Budgets are a Great Tool in Divorce Mediation in NYC
A major reason divorce is so stressful is the fear of the unknown. It is natural for you to be worried about your future living arrangement and meeting your expenses. In most divorces, you will be transitioning from one household to two separate households. This means more expenses to be paid from the same combined income of both parties, which can be a challenge. For example, let’s say you and your spouse earn a total of $125,000 per year. Currently, you are paying a rent of $2,500 per month or $30,000 per year. However, once you are living separate and apart, you could each have a housing expense of $30,000 per year. Your shelter expenses have just doubled to $60,000 per year while your combined income has not increased.
Understanding your Post-Divorce Financial Picture – Living in NYC Post-Divorce
Utilizing budgets during the divorce mediation process is a great way to anticipate and visualize your financial future. Before you make any decisions regarding property division, spousal support (maintenance), and child support, you should have a good idea of your anticipated post-divorce income, your anticipated expenses, and your cash flow. Budgets are a great tool to give you this understanding.
Understanding your Spouse’s Post-Divorce Financial Picture
Looking at your spouse’s budget is also a great tool to understand what your spouse’s financial picture and cash flow will look like after the separation or divorce. The mediation process is truly about listening to your spouse and trying your best to compromise to reach a solution that works for both parties. Instead of just thinking about your situation and how much money you will have to meet your expenses, you should also consider your spouse’s future financial picture. This will help both parties to empathize and compromise to come to an understanding on the various financial issues. It should also help you and your spouse reach common ground.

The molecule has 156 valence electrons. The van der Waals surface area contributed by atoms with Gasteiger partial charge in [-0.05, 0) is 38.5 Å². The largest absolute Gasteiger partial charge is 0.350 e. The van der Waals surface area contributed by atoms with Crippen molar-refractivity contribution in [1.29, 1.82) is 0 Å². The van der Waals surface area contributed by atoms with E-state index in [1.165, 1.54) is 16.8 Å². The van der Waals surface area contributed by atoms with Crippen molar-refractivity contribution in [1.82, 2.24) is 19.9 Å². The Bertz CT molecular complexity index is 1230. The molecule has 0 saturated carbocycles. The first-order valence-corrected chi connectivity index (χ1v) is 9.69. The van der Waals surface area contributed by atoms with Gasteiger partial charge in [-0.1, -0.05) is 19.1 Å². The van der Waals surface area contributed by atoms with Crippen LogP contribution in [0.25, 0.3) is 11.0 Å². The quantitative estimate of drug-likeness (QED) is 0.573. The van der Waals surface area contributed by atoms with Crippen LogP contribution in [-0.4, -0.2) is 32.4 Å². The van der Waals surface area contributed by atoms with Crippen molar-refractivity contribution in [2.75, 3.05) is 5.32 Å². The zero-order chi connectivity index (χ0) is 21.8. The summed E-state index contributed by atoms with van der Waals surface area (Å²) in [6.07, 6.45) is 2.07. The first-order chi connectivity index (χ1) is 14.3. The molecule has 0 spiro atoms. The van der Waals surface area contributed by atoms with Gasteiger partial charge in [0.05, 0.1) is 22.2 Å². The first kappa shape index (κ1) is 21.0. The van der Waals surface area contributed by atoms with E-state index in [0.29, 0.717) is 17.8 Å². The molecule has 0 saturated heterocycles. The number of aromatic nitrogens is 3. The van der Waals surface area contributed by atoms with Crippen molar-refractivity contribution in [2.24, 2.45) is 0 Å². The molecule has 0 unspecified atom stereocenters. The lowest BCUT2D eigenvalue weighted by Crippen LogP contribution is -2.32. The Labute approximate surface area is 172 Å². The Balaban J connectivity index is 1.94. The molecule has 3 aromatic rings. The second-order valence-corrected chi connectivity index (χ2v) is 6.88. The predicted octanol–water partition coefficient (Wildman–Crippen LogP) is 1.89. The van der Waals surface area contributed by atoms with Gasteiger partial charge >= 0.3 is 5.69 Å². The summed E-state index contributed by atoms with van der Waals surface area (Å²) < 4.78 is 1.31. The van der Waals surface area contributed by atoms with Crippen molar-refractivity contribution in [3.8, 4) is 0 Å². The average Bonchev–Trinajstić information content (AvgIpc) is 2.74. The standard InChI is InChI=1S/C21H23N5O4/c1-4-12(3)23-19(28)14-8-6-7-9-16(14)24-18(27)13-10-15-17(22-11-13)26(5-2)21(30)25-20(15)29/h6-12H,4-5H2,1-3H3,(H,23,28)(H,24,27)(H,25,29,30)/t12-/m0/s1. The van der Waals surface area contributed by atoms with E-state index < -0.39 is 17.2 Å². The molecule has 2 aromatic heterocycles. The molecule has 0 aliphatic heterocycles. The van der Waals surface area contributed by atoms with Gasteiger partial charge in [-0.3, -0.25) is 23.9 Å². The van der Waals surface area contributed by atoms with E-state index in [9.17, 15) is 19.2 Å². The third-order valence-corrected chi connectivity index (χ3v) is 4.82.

Budgets are Tools to Make Decisions in Divorce Mediation in NYC
Once you have an idea of your future cash flow and your spouse’s future cash flow, you will have the knowledge to make informed decisions that take future finances into consideration. This can help mediation clients make informed and knowledgeable decisions concerning the division of assets, the amount and timing of child support, and the amount and duration of spousal support. You should also have an idea of the income tax and capital gains taxes that you will likely be paying after the divorce to get a true picture of your net income and expenses.
Types of Budgets to Use in Mediation in New York
Our Mediators have various budget forms available to assist you and your spouse to make post-divorce or post-separation budgets. Some budgets are very detailed and itemize detailed anticipated expenses from housing expenses to the amount of money you spend on magazines or books. Other budget forms endeavor to simplify the budget process by looking at the major line items only. An example of a simple budget follows:
|Less Taxes withheld||($30,000.00)||($24,000.00)|
|Annual Take Home (does not reflect refund or tax due, only withholdings)||$70,000.00||$56,000.00|
|Take Home per Month||$5,833.33||$4,666.67|
|Plus or Minus Child Support||($1,916.67)||$1,916.67|
|Plus or Minus Maintenance
(Does not account for tax treatment of spousal support)
|Cash Flow after Support||$3,916.67||$6,583.33|
|Less Housing Expense||($2,300.00)||($3,000.00)|
|Cash Flow after Housing Expense||$1,616.67||$3,583.33|
In the above example, the parties are simply looking at estimated after-tax income, support, and housing expenses. The couple above could adjust the support upwards or downwards to an amount that they fell is fair and where both parties can meet their necessary expenses and make sure the children’s needs are being met. The important thing is that this simple budget helps to illustrate the numbers and how they will affect each parties’ future cash flow.
The above budget is a simple one as the only expenses being examined are income taxes and housing expenses. You can add additional major expenses such as food and transportation or you can draft budgets that incorporate all expenses including clothing, insurance, activities, vacations, and more. In mediation, you are in control and have the option of getting as detailed as you like or perhaps you are comfortable with a less-detailed and simplified budget. Either way, you should keep in mind that the budget is a tool to help you understand your post-divorce economic circumstances and to assist you to make important decisions that will affect your future.